Montana’s TikTok ban – the first in the US – was signed into law in May. TikTok and five creators are hoping to turn that around.
TikTok Inc and a group of five content creators who are suing the US state of Montana over the country’s first law banning the video-sharing app are now asking a federal judge to halt the law’s implementation while the case goes on. are saying. through the courts and before it takes effect in January.
Separate requests for a preliminary injunction were filed Wednesday in federal court in Missoula. Cases challenging the law were filed in May and have since been consolidated by US District Judge Donald Molloy.
Montana’s Attorney General Austin Knudsen drafted the bill over concerns — shared by the FBI and US Secretary of State Antony Blinken — that the app, owned by Chinese company ByteDance, could be used to allow the Chinese government to access US citizens’ information. can be done for Promote pro-Beijing misinformation that could influence the public. Tiktok has said that nothing like this has happened.
Proposals for injunction make arguments similar to cases against the state – that the ban is an unconstitutional violation of free speech rights and that the state has no authority to regulate foreign affairs.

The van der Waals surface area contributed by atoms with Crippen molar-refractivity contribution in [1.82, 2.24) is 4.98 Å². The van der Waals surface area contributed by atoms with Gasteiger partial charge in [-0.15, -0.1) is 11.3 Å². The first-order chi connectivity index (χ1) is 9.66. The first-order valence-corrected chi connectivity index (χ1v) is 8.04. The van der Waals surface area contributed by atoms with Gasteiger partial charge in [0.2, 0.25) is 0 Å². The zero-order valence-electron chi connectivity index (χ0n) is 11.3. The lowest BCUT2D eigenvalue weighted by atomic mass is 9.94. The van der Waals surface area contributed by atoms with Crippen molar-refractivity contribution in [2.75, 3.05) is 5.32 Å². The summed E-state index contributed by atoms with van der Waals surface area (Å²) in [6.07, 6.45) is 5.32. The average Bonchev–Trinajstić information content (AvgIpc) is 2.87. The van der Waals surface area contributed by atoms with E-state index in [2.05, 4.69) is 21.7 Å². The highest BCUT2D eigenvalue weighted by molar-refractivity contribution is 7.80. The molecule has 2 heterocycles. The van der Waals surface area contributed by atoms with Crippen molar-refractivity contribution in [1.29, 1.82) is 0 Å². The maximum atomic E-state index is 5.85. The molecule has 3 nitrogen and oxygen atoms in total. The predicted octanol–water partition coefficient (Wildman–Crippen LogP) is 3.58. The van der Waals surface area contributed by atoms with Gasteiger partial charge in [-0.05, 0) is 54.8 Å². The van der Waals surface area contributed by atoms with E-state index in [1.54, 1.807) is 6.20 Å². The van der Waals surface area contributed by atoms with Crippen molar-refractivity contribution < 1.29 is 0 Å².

Court records say attorneys for both sides have agreed to a schedule that calls for the state to respond to the motions by mid-August and the plaintiffs to file their answers by mid-September.
The company and the Montana content creators argue that a preliminary injunction should be granted because the plaintiffs are likely to succeed in their challenges to the law and that the ban, if effective, would cause them irreparable harm by depriving them of the ability to express themselves and communicate. Will be Other.
First statewide ban in America
The company has argued that TikTok has safeguards in place to moderate content and protect minors and will not share information with China. But critics point to China’s 2017 National Intelligence Law that forces companies to cooperate with the country’s governments for state intelligence operations.
“TikTok users don’t use the app — the app uses them and turns them into a spying apparatus for the Chinese Communist Party,” Emily Flower, a spokeswoman for the attorney general’s office, said in a statement. Paying for lawsuits filed by content creators.
“‘Support’ of TikTok is bought and paid for – Montanans recognize the danger the app poses to their privacy and national security”.
More than half of US states, including Montana, and the federal government have banned TikTok from government-owned devices.
Republican Governor Greg Gianforte signed the bill into law in May, saying Montana is “taking the most decisive action of any state to protect Montanans’ personal data and sensitive personal information from being accessed by the Chinese Communist Party.” “.
Starting June 1, Gianforte also banned the use of any social media apps linked to foreign opponents for state equipment and state businesses. The apps he listed include WeChat, whose parent company is headquartered in China; and Telegram messenger, which was founded in Russia.